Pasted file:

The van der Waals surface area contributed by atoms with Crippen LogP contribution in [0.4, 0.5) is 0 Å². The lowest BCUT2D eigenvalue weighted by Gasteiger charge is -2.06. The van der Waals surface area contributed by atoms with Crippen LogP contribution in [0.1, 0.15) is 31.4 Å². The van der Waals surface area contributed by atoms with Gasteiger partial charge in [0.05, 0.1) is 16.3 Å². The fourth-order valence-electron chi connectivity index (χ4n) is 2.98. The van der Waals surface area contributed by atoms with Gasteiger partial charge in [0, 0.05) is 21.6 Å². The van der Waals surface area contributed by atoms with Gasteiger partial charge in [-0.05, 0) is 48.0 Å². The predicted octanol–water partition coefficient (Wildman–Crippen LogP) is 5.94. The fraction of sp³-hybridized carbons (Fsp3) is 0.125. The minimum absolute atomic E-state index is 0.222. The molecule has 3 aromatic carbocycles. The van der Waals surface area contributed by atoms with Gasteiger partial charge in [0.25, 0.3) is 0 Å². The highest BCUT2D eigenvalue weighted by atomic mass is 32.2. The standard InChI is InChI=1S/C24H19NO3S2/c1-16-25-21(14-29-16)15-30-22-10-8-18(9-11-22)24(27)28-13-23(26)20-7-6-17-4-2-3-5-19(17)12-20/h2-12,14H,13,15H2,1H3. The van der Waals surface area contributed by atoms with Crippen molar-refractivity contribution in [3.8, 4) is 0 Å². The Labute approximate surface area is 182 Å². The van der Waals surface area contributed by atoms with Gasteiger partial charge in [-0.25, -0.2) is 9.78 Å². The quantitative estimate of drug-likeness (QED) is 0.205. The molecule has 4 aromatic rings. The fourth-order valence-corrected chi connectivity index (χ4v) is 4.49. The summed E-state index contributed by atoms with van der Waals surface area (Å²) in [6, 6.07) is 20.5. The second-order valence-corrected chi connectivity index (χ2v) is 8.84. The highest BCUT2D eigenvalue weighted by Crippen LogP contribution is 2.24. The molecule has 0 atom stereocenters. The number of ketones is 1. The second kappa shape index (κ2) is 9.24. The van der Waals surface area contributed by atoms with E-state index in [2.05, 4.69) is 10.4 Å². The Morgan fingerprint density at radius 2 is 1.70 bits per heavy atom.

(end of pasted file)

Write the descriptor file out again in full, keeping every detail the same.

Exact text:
The van der Waals surface area contributed by atoms with Crippen LogP contribution in [0.4, 0.5) is 0 Å². The lowest BCUT2D eigenvalue weighted by Gasteiger charge is -2.06. The van der Waals surface area contributed by atoms with Crippen LogP contribution in [0.1, 0.15) is 31.4 Å². The van der Waals surface area contributed by atoms with Gasteiger partial charge in [0.05, 0.1) is 16.3 Å². The fourth-order valence-electron chi connectivity index (χ4n) is 2.98. The van der Waals surface area contributed by atoms with Gasteiger partial charge in [0, 0.05) is 21.6 Å². The van der Waals surface area contributed by atoms with Gasteiger partial charge in [-0.05, 0) is 48.0 Å². The predicted octanol–water partition coefficient (Wildman–Crippen LogP) is 5.94. The fraction of sp³-hybridized carbons (Fsp3) is 0.125. The minimum absolute atomic E-state index is 0.222. The molecule has 3 aromatic carbocycles. The van der Waals surface area contributed by atoms with Gasteiger partial charge in [0.25, 0.3) is 0 Å². The highest BCUT2D eigenvalue weighted by atomic mass is 32.2. The standard InChI is InChI=1S/C24H19NO3S2/c1-16-25-21(14-29-16)15-30-22-10-8-18(9-11-22)24(27)28-13-23(26)20-7-6-17-4-2-3-5-19(17)12-20/h2-12,14H,13,15H2,1H3. The van der Waals surface area contributed by atoms with Crippen molar-refractivity contribution in [3.8, 4) is 0 Å². The Labute approximate surface area is 182 Å². The van der Waals surface area contributed by atoms with Gasteiger partial charge in [-0.25, -0.2) is 9.78 Å². The quantitative estimate of drug-likeness (QED) is 0.205. The molecule has 4 aromatic rings. The fourth-order valence-corrected chi connectivity index (χ4v) is 4.49. The summed E-state index contributed by atoms with van der Waals surface area (Å²) in [6, 6.07) is 20.5. The second-order valence-corrected chi connectivity index (χ2v) is 8.84. The highest BCUT2D eigenvalue weighted by Crippen LogP contribution is 2.24. The molecule has 0 atom stereocenters. The number of ketones is 1. The second kappa shape index (κ2) is 9.24. The van der Waals surface area contributed by atoms with E-state index in [2.05, 4.69) is 10.4 Å². The Morgan fingerprint density at radius 2 is 1.70 bits per heavy atom.